To examine the level of compliance with regard to the administration of medications in a general medical clinic of a regional teaching hospital in Hong Kong.
Patients who had been taking the prescribed medications for the last 12 months and who had received their prescriptions from the clinic pharmacy during their last visit were interviewed.
The level of drug compliance was measured.
Patients who had greater than one-tenth of the drug supply remaining from last visit were considered to be non-compliant, those who had less than one-tenth of the total drug supply but did not adhere to the regimen were considered to be partially compliant, and patients who took 90% or more of their prescribed medications were considered to be compliant.
Of the 61 patients interviewed, 12 (19.7%) were non-compliant and 21 (34.4%) were partially compliant.
Reasons for poor treatment compliance included appearance or worsening of symptoms during therapy, disappearance of symptoms, concomitant medications from other physicians, forgetfulness due to lifestyle factors, working conditions or complexity of regimen.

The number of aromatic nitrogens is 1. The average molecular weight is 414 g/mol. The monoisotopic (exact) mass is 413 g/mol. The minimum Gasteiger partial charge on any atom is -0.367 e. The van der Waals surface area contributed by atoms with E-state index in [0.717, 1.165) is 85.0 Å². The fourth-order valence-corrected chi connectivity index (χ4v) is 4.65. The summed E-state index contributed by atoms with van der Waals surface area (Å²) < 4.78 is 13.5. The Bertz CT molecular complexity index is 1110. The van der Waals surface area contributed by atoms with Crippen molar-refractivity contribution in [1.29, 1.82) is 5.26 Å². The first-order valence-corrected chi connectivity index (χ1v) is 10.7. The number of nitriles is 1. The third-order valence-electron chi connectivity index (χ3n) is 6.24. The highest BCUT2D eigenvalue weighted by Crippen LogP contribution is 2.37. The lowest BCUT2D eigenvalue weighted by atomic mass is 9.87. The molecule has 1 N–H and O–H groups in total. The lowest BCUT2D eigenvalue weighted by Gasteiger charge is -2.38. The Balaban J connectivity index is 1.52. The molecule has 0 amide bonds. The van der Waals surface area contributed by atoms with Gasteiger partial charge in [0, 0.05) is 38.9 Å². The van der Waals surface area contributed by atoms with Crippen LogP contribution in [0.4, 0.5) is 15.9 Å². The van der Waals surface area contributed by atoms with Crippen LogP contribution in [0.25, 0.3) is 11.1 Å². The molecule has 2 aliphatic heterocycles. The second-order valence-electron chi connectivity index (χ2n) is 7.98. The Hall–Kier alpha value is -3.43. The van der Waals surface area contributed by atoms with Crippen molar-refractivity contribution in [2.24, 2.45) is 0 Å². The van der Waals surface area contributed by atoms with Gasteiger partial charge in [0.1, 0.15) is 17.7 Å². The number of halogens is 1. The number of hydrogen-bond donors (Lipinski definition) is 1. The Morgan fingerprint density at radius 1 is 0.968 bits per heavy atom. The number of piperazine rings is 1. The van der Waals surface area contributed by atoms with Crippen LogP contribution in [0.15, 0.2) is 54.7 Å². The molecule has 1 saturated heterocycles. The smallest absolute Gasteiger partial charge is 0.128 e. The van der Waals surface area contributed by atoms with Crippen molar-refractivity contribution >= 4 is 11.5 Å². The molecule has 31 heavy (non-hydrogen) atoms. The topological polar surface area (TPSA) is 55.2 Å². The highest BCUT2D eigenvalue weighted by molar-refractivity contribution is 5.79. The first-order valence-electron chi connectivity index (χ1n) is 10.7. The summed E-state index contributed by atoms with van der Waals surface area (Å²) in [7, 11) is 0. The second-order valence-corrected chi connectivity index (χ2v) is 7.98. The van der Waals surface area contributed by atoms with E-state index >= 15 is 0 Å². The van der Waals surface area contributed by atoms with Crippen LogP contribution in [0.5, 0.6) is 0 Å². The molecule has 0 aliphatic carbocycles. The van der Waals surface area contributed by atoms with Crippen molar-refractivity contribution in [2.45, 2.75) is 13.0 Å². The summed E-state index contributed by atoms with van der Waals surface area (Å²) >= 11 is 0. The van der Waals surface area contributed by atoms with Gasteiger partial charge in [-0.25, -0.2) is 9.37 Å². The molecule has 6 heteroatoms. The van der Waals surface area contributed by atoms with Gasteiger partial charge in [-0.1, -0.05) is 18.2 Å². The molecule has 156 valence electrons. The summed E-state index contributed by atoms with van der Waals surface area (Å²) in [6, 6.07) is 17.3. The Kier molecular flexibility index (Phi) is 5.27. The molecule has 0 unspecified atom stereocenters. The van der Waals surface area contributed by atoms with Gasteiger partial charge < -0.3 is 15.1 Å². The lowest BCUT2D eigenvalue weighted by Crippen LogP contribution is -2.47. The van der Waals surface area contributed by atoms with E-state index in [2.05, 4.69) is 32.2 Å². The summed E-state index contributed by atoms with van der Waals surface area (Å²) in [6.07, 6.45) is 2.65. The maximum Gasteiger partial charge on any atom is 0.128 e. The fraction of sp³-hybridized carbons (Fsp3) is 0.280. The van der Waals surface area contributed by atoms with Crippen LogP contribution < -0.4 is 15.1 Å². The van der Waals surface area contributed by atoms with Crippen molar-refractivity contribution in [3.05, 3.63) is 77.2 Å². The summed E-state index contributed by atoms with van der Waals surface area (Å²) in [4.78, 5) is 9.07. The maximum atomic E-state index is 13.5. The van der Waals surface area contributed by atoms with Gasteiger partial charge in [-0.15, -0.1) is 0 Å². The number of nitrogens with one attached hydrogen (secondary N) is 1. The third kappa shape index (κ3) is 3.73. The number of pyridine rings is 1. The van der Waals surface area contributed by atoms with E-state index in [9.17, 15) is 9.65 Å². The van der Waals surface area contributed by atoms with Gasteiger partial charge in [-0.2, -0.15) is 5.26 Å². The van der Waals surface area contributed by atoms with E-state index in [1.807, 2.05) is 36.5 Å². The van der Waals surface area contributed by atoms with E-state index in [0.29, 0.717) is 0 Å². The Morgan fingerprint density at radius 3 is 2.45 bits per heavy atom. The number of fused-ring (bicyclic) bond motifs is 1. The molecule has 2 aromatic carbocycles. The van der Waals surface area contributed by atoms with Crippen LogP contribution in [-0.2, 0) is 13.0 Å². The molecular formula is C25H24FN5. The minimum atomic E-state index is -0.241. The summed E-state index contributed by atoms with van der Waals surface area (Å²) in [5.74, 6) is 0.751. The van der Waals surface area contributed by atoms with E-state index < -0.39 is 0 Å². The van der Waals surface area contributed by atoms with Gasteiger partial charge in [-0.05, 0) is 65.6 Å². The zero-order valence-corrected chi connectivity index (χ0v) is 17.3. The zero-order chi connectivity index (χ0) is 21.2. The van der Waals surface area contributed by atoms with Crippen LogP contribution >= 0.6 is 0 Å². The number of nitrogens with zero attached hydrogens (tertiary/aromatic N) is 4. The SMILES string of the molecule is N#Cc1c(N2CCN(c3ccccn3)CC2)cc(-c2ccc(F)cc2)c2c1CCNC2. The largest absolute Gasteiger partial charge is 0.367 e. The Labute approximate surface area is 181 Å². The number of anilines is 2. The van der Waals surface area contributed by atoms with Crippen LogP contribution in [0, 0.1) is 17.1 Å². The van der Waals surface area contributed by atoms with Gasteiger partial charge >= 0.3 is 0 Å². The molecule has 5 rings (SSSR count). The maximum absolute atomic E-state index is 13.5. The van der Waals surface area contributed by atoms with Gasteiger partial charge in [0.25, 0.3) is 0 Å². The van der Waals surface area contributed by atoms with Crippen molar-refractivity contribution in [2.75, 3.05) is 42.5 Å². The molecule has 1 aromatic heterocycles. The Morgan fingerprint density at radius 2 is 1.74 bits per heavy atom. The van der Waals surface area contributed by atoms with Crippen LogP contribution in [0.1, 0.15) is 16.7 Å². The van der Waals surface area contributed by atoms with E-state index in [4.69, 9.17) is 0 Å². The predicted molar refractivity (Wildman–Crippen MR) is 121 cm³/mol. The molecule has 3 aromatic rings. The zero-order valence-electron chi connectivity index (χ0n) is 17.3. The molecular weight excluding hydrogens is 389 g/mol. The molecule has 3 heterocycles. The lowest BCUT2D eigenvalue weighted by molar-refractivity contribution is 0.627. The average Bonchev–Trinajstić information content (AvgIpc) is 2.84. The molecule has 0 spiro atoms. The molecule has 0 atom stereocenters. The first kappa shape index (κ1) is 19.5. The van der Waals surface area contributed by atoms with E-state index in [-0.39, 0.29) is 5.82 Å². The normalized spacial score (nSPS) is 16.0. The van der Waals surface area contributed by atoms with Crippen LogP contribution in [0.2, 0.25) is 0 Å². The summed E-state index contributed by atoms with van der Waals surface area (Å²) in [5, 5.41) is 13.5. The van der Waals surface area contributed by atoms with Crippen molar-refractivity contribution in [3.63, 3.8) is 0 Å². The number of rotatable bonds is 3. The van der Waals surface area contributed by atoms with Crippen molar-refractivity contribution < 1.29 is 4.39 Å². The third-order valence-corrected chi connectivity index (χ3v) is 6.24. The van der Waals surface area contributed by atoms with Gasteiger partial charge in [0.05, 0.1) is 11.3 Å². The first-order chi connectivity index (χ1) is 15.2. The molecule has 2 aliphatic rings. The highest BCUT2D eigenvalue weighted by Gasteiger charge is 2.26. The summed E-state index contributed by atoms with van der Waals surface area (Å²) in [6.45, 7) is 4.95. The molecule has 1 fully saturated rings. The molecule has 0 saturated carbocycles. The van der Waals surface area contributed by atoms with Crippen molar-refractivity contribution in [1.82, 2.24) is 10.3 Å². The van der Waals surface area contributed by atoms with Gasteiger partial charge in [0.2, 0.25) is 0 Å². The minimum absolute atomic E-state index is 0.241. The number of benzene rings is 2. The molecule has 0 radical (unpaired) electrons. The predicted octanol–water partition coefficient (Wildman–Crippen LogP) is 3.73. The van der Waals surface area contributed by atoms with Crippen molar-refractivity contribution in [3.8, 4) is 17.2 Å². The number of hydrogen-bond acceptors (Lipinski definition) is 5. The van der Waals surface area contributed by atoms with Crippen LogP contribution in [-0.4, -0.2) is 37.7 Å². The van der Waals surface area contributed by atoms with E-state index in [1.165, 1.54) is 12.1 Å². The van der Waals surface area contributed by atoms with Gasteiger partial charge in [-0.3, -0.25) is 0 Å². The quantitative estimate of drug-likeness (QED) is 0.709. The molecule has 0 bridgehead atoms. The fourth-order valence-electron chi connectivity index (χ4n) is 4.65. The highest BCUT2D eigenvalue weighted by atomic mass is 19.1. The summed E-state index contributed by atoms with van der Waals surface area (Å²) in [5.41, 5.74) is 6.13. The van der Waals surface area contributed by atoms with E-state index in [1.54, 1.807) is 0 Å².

Five (8.2%) patients had visited other doctors since their last hospital clinic visit, but most of them did not inform these doctors about their regular medications.
In this pilot study, 50% of patients on long-term medical therapy (at least 12 months) were non-compliant or only partially compliant. (...)
Mots-clés Pascal : Observance médicamenteuse, Long terme, Enquête, Hôpital, Hong Kong, Chine, Asie, Homme
Mots-clés Pascal anglais : Drug compliance, Long term, Survey, Hospital, Hong Kong, China, Asia, Human
Notice produite par :
Inist-CNRS - Institut de l'Information Scientifique et Technique
Cote : 98-0341526
Code Inist : 002B02A07. Création : 27/11/1998.